Markus Krötzsch is a full professor at the Faculty of Computer Science of TU Dresden, where he is holding the chair for Knowledge-Based Systems. He obtained his Ph.D. from the Institute of Applied Informatics and Formal Description Methods (AIFB) of Karlsruhe Institute of Technology (KIT) in 2010, and thereafter worked as a researcher and departmental lecturer at the Department of Computer Science of the University of Oxford until October 2013. Krötzsch's extensive research activities in the area of rule-based knowledge representation and reasoning have contributed to the development and analysis of rule languages, rule-based inference methods, and rule reasoners. His wider research interests also include ontology languages, query answering, reasoning complexity, knowledge graphs, and content management and integration platforms for the Web of Data. He has published many works in leading journals and conferences, and two textbooks on semantic technologies. He has given tutorials and invited lectures at various events, including ESSLLI, IJCAI, and ICDT, and he has co-organised numerous scientific and educational events, most recently the Reasoning Web Summer School 2019.
Jacopo Urbani is an assistant professor at the Department of Computer Science of the Vrije Universiteit Amsterdam (VUA). He is also a guest researcher at the Centrum Wiskunde & Informatica and at the Max Planck Institute in Informatics. He wrote a PhD thesis on distributed reasoning algorithms for very large Knowledge Graphs. The thesis was nominated by the Royal Netherlands Academy of Arts and Sciences as one of the best PhD theses in Computer Science in the country. After spending part of his postdoc in USA and Germany, he joined the faculty of the VUA and has been tenured in 2018. He is one of the main developers of VLog and has published extensively on rule-based reasoning on Knowledge Graphs (KGs) at venues like AAAI, WWW, ISWC, etc. His recent interests include the application of rule-based reasoning for fact-checking and to perform KG completion using information extracted from unstructured sources.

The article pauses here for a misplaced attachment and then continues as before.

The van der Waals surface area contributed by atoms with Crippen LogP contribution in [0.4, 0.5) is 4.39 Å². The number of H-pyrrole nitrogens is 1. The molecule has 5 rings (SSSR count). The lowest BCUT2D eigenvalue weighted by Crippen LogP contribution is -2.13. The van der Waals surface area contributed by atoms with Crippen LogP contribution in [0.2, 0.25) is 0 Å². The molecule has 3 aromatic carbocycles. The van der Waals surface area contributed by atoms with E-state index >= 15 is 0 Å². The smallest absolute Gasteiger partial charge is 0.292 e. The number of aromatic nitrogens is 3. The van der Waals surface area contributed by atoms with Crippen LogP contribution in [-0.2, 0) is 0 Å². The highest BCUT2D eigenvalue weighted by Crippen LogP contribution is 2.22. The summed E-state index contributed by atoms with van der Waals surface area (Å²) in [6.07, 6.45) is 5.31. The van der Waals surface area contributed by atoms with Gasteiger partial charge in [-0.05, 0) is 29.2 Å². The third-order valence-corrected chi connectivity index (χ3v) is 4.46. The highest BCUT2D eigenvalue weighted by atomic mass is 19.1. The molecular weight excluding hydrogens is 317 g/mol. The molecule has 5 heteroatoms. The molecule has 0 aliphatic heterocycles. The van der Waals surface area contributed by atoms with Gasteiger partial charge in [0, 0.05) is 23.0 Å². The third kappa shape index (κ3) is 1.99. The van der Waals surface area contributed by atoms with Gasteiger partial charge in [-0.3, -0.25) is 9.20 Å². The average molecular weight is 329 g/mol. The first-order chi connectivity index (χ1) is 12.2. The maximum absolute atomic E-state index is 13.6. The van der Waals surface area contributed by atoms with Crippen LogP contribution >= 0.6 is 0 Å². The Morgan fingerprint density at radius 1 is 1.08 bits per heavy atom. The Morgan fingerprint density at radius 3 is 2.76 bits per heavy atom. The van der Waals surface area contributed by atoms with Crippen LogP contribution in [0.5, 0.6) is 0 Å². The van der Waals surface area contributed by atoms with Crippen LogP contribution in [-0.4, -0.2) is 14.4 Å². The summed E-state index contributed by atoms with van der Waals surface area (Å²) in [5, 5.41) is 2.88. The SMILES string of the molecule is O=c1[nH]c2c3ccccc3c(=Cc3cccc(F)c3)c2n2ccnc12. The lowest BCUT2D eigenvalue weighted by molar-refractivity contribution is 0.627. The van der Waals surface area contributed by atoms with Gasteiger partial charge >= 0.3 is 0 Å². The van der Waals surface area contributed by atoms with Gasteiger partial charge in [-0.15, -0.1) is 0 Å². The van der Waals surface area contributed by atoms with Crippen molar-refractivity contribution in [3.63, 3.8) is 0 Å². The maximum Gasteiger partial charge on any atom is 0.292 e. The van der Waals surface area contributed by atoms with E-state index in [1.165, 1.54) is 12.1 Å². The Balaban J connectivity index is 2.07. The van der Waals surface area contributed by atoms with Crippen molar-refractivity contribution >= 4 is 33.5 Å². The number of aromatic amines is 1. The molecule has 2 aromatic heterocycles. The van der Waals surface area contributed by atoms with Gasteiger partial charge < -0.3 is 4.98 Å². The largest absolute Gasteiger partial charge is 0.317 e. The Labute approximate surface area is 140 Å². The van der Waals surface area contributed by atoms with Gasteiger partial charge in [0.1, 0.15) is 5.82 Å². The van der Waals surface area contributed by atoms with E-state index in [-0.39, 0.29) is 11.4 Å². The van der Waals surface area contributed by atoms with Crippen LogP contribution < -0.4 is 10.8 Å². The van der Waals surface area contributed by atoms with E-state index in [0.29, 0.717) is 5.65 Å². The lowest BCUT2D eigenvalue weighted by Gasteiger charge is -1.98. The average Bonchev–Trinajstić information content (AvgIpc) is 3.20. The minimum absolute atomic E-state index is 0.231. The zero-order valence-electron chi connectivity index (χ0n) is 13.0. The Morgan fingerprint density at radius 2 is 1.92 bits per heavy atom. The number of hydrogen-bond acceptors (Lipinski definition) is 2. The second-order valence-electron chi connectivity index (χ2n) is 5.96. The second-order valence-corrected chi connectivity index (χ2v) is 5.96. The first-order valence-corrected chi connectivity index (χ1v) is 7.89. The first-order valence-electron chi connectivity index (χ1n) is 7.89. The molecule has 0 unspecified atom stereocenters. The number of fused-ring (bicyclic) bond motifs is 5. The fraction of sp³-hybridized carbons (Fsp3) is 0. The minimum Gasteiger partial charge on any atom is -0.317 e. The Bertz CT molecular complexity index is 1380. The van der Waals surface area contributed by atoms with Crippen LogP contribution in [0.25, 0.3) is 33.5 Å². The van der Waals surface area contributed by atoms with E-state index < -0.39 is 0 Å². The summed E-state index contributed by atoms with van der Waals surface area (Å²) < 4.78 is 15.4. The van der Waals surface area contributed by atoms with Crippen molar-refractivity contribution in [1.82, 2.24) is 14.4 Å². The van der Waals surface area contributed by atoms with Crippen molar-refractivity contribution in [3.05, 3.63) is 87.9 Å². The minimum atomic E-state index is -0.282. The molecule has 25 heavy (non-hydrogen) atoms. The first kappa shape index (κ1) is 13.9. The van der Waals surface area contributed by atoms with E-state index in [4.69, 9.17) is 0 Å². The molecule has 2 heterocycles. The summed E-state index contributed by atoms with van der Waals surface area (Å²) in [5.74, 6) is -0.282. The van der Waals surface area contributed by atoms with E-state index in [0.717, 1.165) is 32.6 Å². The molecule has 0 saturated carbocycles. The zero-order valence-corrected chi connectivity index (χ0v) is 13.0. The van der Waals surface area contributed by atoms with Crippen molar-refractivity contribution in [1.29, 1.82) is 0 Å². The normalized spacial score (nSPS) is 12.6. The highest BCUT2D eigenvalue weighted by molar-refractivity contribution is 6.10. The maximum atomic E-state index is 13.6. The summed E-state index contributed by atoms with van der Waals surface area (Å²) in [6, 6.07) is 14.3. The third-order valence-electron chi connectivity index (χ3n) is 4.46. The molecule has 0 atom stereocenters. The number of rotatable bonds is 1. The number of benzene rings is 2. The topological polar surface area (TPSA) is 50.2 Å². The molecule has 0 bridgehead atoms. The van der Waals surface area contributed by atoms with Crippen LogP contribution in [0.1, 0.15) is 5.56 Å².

Rulewerk is a toolkit for using rules for knowledge modelling, data integration, and declarative computing. It integrates the rule engine VLog with many high-level features for knowledge-base management and rule manipulation. The Rulewerk distribution packages include support for all major operating systems, requiring only Java 8 or above to be available. Rulewerk can be used in two ways:
- As a Java library in your own programming projects
- As a stand-alone client application that offers an interactive shell
More information about Rulewerk can be found at https://github.com/knowsys/rulewerk/wiki.
VLog is a rule engine that combines a column-based memory layout with novel optimization methods that avoid redundant inferences at runtime, resulting in high efficiency in terms of memory usage and speed. Compared to traditional row stores, column-based approaches have shown superior performance on analytical workloads, but are deployed mostly in relational DBMSs, see for instance MonetDB. For VLog, the vertical storage leads to high memory efficiency and competitive runtimes, but also requires specific implementation strategies and data structures.
More information about VLog can be found at https://github.com/karmaresearch/vlog/wiki.